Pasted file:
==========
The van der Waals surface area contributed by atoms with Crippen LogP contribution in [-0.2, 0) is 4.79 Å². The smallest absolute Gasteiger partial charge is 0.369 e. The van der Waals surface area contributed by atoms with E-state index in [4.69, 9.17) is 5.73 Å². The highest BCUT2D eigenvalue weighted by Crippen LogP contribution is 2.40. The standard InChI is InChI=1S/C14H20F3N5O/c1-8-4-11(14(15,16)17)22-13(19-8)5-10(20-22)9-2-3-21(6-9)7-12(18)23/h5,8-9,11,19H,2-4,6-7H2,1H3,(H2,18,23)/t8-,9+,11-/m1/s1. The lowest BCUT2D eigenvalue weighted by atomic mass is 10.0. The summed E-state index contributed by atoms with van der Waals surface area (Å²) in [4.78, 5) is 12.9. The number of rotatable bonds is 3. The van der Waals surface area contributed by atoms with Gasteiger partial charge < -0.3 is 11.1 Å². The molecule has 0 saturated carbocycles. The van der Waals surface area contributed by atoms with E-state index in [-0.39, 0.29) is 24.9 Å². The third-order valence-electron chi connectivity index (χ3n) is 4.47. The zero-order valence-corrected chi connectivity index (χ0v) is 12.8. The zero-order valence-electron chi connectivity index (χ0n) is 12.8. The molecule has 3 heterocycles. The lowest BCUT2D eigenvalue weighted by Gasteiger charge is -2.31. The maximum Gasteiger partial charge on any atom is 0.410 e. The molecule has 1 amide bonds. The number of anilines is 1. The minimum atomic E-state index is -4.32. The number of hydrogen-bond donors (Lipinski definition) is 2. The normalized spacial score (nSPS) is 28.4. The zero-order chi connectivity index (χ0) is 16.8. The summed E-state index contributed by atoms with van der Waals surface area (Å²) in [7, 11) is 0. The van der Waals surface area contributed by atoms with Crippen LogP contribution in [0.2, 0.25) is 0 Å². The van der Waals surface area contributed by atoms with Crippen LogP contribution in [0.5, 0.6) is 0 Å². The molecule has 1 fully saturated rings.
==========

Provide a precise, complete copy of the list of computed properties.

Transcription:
The van der Waals surface area contributed by atoms with Crippen LogP contribution in [-0.2, 0) is 4.79 Å². The smallest absolute Gasteiger partial charge is 0.369 e. The van der Waals surface area contributed by atoms with E-state index in [4.69, 9.17) is 5.73 Å². The highest BCUT2D eigenvalue weighted by Crippen LogP contribution is 2.40. The standard InChI is InChI=1S/C14H20F3N5O/c1-8-4-11(14(15,16)17)22-13(19-8)5-10(20-22)9-2-3-21(6-9)7-12(18)23/h5,8-9,11,19H,2-4,6-7H2,1H3,(H2,18,23)/t8-,9+,11-/m1/s1. The lowest BCUT2D eigenvalue weighted by atomic mass is 10.0. The summed E-state index contributed by atoms with van der Waals surface area (Å²) in [4.78, 5) is 12.9. The number of rotatable bonds is 3. The van der Waals surface area contributed by atoms with Gasteiger partial charge < -0.3 is 11.1 Å². The molecule has 0 saturated carbocycles. The van der Waals surface area contributed by atoms with E-state index in [-0.39, 0.29) is 24.9 Å². The third-order valence-electron chi connectivity index (χ3n) is 4.47. The zero-order valence-corrected chi connectivity index (χ0v) is 12.8. The zero-order valence-electron chi connectivity index (χ0n) is 12.8. The molecule has 3 heterocycles. The lowest BCUT2D eigenvalue weighted by Gasteiger charge is -2.31. The maximum Gasteiger partial charge on any atom is 0.410 e. The molecule has 1 amide bonds. The number of anilines is 1. The minimum atomic E-state index is -4.32. The number of hydrogen-bond donors (Lipinski definition) is 2. The normalized spacial score (nSPS) is 28.4. The zero-order chi connectivity index (χ0) is 16.8. The summed E-state index contributed by atoms with van der Waals surface area (Å²) in [7, 11) is 0. The van der Waals surface area contributed by atoms with Crippen LogP contribution in [0.2, 0.25) is 0 Å². The van der Waals surface area contributed by atoms with Crippen LogP contribution in [0.5, 0.6) is 0 Å². The molecule has 1 fully saturated rings.